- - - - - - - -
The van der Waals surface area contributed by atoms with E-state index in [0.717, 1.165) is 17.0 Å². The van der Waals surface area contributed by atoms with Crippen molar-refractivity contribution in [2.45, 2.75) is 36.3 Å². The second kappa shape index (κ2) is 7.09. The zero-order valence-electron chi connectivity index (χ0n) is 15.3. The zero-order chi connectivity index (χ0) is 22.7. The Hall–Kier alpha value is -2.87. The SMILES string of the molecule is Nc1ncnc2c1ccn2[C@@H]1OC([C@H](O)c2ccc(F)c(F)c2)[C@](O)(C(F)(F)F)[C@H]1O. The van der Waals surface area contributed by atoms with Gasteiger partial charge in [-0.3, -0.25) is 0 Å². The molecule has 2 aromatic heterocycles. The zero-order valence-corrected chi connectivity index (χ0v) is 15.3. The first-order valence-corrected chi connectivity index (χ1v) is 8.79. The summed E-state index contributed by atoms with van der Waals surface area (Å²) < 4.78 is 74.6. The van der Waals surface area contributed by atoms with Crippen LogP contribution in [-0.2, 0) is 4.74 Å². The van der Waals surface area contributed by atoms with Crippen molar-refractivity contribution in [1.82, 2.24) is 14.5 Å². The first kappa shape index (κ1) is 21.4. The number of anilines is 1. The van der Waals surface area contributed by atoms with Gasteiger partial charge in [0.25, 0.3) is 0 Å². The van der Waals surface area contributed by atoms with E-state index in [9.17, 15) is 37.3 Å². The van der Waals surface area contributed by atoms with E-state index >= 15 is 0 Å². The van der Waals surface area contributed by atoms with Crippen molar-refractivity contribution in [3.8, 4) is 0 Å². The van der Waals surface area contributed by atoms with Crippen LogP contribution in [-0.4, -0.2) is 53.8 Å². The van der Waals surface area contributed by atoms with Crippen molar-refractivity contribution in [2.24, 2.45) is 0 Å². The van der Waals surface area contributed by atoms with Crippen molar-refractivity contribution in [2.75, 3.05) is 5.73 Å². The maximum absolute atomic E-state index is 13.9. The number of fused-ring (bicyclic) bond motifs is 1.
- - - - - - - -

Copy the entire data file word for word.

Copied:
The van der Waals surface area contributed by atoms with E-state index in [0.717, 1.165) is 17.0 Å². The van der Waals surface area contributed by atoms with Crippen molar-refractivity contribution in [2.45, 2.75) is 36.3 Å². The second kappa shape index (κ2) is 7.09. The zero-order valence-electron chi connectivity index (χ0n) is 15.3. The zero-order chi connectivity index (χ0) is 22.7. The Hall–Kier alpha value is -2.87. The SMILES string of the molecule is Nc1ncnc2c1ccn2[C@@H]1OC([C@H](O)c2ccc(F)c(F)c2)[C@](O)(C(F)(F)F)[C@H]1O. The van der Waals surface area contributed by atoms with Gasteiger partial charge in [-0.3, -0.25) is 0 Å². The molecule has 2 aromatic heterocycles. The zero-order valence-corrected chi connectivity index (χ0v) is 15.3. The first-order valence-corrected chi connectivity index (χ1v) is 8.79. The summed E-state index contributed by atoms with van der Waals surface area (Å²) < 4.78 is 74.6. The van der Waals surface area contributed by atoms with Crippen LogP contribution in [-0.2, 0) is 4.74 Å². The van der Waals surface area contributed by atoms with Crippen molar-refractivity contribution in [1.82, 2.24) is 14.5 Å². The first kappa shape index (κ1) is 21.4. The number of anilines is 1. The van der Waals surface area contributed by atoms with Gasteiger partial charge in [0.25, 0.3) is 0 Å². The van der Waals surface area contributed by atoms with E-state index in [9.17, 15) is 37.3 Å². The van der Waals surface area contributed by atoms with E-state index >= 15 is 0 Å². The van der Waals surface area contributed by atoms with Crippen molar-refractivity contribution in [3.8, 4) is 0 Å². The van der Waals surface area contributed by atoms with Crippen LogP contribution in [-0.4, -0.2) is 53.8 Å². The van der Waals surface area contributed by atoms with Crippen molar-refractivity contribution in [2.24, 2.45) is 0 Å². The van der Waals surface area contributed by atoms with Crippen molar-refractivity contribution in [2.75, 3.05) is 5.73 Å². The maximum absolute atomic E-state index is 13.9. The number of fused-ring (bicyclic) bond motifs is 1.